Second, it is also important to remember that a person running for office is willing to say and do anything to get elected and they needn’t worry about the rest of the world. That’s why Candidate Trump could say and do things as a candidate that he will not (or, at least, should not) say or do after January 20, 2017. As I noted in Part 1, a candidate represents his or her party, but a president is the president of all of us and he operates on a world stage and represents the world’s strongest nation. That has obligations that can’t be ignored. Candidate Trump didn’t have the weight of the world on his shoulders; President Trump will.

Third, this election is different, because we really don’t know what the policies are going to be. In all previous elections the president-elect’s policies and leanings were known. Except for Harry Truman most other presidents had served in public office and we had a general idea as to what their presidency would look like. This time, we haven’t a clue and that creates uncertainty; and uncertainly can create anxiety.

As a nation, we need to slow down; enjoy the holidays, enjoy those you cherish, take a break from work, from politics, from whatever is troubling you. And if you are still having trouble settling in and settling down, Amie M. Gordon, Ph.D., a post-doctoral scholar in Social-Personality Psychology at the University of California, Berkeley offers the following tips:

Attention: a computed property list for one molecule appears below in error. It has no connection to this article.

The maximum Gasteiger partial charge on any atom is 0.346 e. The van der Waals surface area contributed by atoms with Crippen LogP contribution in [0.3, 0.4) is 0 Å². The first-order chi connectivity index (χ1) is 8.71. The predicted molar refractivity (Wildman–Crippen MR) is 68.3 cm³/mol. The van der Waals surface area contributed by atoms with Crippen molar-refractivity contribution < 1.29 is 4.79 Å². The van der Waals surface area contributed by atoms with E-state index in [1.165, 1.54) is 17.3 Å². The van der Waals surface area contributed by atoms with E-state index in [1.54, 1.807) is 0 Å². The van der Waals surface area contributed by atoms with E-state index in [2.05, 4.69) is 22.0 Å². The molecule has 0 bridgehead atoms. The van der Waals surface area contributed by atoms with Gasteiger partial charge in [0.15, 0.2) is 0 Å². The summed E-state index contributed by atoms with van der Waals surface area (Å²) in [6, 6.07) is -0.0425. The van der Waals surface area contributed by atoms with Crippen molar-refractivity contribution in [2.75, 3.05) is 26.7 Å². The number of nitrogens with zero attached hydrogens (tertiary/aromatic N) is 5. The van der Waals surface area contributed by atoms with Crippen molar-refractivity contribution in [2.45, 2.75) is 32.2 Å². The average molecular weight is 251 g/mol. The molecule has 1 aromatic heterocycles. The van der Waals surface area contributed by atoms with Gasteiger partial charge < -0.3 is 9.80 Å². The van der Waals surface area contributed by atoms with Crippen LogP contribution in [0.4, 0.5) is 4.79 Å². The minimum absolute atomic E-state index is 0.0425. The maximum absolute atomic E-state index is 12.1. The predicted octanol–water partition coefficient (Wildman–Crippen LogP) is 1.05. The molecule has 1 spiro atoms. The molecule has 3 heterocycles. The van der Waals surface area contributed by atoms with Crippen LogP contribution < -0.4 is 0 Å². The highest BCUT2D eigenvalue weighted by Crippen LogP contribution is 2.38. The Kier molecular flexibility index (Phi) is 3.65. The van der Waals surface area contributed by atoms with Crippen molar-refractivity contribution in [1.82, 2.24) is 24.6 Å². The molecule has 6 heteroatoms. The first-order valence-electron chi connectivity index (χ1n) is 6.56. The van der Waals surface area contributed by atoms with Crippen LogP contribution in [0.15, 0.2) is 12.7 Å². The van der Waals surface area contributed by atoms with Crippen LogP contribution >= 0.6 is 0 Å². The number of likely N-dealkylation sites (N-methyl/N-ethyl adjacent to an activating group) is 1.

1. Recognize your own biases. America’s two political parties have become more polarized, we tend to see opposition candidates not as people with different views, but as bad people. We tend to watch news programs and listen to radio programs that support out beliefs. I know some very smart, well-informed people whose views are very different from mine. These people are highly successful; they are smart and they are well-informed. They must have some good reason to vote in ways that make absolutely no sense to me. Remember my opinions are based on MY world view. And no matter how right I think I am, other people have a world view that may be far different from mine.
  2. Try to see things from another person’s point of view. It’ not that we have to adopt their views. But we should try to understand what they are.
  3. Get away from the news and social media. The 24-hour news cycle is not our friend. And we must separate news from propaganda and news from opinion. And we must separate ourselves from social media. Go out and do something else. Anything else. Surely by now we all know that social media is simply a way of making ourselves look like we are living a charmed life.